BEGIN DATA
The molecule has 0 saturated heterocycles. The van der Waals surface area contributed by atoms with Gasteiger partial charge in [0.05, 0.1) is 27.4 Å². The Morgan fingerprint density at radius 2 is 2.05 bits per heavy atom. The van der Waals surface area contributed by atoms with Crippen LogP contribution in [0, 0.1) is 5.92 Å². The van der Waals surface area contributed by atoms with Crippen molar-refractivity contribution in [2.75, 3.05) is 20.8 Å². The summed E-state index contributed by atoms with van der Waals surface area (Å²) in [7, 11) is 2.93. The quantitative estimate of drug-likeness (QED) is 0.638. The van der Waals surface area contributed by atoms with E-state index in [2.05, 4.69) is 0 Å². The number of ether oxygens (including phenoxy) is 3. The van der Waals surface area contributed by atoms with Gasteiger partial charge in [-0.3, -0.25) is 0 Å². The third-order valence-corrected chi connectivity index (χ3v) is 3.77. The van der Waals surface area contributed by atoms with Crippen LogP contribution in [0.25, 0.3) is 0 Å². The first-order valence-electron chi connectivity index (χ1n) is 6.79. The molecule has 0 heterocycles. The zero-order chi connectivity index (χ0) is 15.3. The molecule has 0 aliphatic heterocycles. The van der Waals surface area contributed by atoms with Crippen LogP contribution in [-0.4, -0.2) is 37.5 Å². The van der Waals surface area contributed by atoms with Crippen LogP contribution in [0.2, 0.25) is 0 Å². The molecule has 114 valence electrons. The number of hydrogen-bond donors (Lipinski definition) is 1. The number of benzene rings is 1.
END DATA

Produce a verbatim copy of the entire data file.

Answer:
The molecule has 0 saturated heterocycles. The van der Waals surface area contributed by atoms with Gasteiger partial charge in [0.05, 0.1) is 27.4 Å². The Morgan fingerprint density at radius 2 is 2.05 bits per heavy atom. The van der Waals surface area contributed by atoms with Crippen LogP contribution in [0, 0.1) is 5.92 Å². The van der Waals surface area contributed by atoms with Crippen molar-refractivity contribution in [2.75, 3.05) is 20.8 Å². The summed E-state index contributed by atoms with van der Waals surface area (Å²) in [7, 11) is 2.93. The quantitative estimate of drug-likeness (QED) is 0.638. The van der Waals surface area contributed by atoms with E-state index in [2.05, 4.69) is 0 Å². The number of ether oxygens (including phenoxy) is 3. The van der Waals surface area contributed by atoms with Gasteiger partial charge in [-0.3, -0.25) is 0 Å². The third-order valence-corrected chi connectivity index (χ3v) is 3.77. The van der Waals surface area contributed by atoms with Crippen LogP contribution in [0.25, 0.3) is 0 Å². The first-order valence-electron chi connectivity index (χ1n) is 6.79. The molecule has 0 heterocycles. The zero-order chi connectivity index (χ0) is 15.3. The molecule has 0 aliphatic heterocycles. The van der Waals surface area contributed by atoms with Crippen LogP contribution in [-0.4, -0.2) is 37.5 Å². The van der Waals surface area contributed by atoms with Crippen LogP contribution in [0.2, 0.25) is 0 Å². The molecule has 114 valence electrons. The number of hydrogen-bond donors (Lipinski definition) is 1. The number of benzene rings is 1.